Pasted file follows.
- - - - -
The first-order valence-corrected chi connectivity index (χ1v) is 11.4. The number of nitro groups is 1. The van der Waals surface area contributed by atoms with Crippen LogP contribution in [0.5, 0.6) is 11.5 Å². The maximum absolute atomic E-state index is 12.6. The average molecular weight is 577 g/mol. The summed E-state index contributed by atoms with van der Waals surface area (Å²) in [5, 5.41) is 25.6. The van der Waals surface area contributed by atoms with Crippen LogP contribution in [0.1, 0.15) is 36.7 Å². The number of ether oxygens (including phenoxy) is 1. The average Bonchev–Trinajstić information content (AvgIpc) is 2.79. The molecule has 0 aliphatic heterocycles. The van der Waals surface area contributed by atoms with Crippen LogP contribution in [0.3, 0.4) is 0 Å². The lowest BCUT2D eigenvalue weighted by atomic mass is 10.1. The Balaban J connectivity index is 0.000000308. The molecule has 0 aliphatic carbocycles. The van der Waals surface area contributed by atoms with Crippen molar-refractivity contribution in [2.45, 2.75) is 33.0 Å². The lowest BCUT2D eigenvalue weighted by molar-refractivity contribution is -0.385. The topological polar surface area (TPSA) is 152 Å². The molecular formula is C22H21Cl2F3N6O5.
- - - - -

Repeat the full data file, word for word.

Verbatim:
The first-order valence-corrected chi connectivity index (χ1v) is 11.4. The number of nitro groups is 1. The van der Waals surface area contributed by atoms with Crippen LogP contribution in [0.5, 0.6) is 11.5 Å². The maximum absolute atomic E-state index is 12.6. The average molecular weight is 577 g/mol. The summed E-state index contributed by atoms with van der Waals surface area (Å²) in [5, 5.41) is 25.6. The van der Waals surface area contributed by atoms with Crippen LogP contribution in [0.1, 0.15) is 36.7 Å². The number of ether oxygens (including phenoxy) is 1. The average Bonchev–Trinajstić information content (AvgIpc) is 2.79. The molecule has 0 aliphatic heterocycles. The van der Waals surface area contributed by atoms with Crippen LogP contribution in [0.3, 0.4) is 0 Å². The lowest BCUT2D eigenvalue weighted by atomic mass is 10.1. The Balaban J connectivity index is 0.000000308. The molecule has 0 aliphatic carbocycles. The van der Waals surface area contributed by atoms with Crippen molar-refractivity contribution in [2.45, 2.75) is 33.0 Å². The lowest BCUT2D eigenvalue weighted by molar-refractivity contribution is -0.385. The topological polar surface area (TPSA) is 152 Å². The molecular formula is C22H21Cl2F3N6O5.